It’s tranquilo, and truth be told, todavía no sé what it is to be exact. Todo: los tomates, las tortas fritas, los teros, el tortugon, el tango, los tambores. The drum groups in the streets, the people on their feet, the two beats that keep the culture dancing. Los tambores. Los tangueros. The tango. The tambores. And los Tupamaros.

Spanish as a second language. I’d studied a semester with a Spaniard, had Cuban friends teach me to cuss, heard my share of Puerto Rican pillow talk, but learning to speak Uruguayan Spanish, No es poca cosa. No es Catalán, cierto, pero casi Canario, an idioma of opposites, where a former prison is now a luxury shopping mall and the current prison is called Freedom, where barbaric and fatal are adjectives for amazing, where to experience joy is to die or to be killed by something. Sino es así, no? O sí? Sí no? See?

RR. Errrrrrrrre. 
Mi perrita, mi porro, mi ferrocarrilMi fat yankee tongue trying to roll the double RR. Joderrrrrrrr!

Really, I don’t know if that will work on the page. The Rambla: among my first and constant appreciations, Montevideo’s Rambla is 13.7 miles of uninterrupted sidewalk along the river and up the Atlantic coast; it’s where Montevideanos ramble, rest, relax, and meet for mate, to read, to exercise, to take sun, run. Its rhythms still and accelerate me. Requesón.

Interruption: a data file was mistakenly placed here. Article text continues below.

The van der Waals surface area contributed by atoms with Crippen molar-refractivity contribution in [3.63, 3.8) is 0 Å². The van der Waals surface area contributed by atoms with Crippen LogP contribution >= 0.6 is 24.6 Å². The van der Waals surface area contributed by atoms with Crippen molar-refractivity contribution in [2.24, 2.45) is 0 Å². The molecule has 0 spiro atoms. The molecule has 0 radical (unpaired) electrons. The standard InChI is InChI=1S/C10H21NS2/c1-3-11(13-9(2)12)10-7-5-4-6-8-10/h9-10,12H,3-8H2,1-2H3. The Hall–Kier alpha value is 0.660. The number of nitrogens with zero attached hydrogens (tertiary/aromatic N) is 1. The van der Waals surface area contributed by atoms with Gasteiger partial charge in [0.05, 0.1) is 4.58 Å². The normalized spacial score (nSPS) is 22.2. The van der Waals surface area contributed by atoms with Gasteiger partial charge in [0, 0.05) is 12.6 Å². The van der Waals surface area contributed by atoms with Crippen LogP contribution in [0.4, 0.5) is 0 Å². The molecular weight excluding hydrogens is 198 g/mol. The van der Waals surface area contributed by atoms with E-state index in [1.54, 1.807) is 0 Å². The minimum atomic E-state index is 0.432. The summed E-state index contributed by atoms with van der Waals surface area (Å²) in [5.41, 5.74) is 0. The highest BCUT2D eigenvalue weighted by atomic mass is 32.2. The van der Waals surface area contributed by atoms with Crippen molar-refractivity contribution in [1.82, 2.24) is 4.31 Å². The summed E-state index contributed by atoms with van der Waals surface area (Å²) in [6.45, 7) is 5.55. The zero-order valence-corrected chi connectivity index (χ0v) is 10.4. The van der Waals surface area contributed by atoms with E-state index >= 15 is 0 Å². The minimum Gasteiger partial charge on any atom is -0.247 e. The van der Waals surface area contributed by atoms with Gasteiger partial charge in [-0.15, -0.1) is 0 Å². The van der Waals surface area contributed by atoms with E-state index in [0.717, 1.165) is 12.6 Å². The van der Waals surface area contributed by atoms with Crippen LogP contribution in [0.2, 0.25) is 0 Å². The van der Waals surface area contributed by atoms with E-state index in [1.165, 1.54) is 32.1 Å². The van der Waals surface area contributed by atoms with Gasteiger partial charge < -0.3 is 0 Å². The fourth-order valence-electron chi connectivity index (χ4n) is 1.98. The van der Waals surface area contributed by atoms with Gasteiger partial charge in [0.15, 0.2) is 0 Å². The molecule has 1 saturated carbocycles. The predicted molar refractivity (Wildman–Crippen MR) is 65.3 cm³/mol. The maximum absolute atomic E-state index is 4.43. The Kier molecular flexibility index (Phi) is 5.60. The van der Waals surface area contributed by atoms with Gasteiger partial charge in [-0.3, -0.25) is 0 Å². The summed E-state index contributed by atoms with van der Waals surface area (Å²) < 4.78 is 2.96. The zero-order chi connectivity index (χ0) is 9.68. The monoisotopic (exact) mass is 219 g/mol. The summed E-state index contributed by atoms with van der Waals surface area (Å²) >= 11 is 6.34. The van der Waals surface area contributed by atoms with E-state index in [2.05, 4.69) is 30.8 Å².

Que tal? 
How’s it going? Quizás you’re wondering how much love for this little country I’m going to share. I’ll try to be quicker.

Pero el problema es
 you can’t rush a Uruguayan, and I am growing more Yourugua every day, and there are a lot of things I love in the republic that start with P: poets, there are so many poets, and the people actually read poetry. There are poems etched in marble in public plazas. The people read! And the people are kind, helpful, pretty and peaceful – until it comes to fútbol, then it’s back to the killing metaphors. But Pizza. Pasta. Pan de Azúcar, where I saw a live wild black puma in a sheep pasture. Ah, population statistics: there are seven sheep for every human in Uruguay and there are four cows for each person. Palermo. Piriapolis. Parque Rodó. Cabo Polonio. Punta del Diablo. Palos borachos.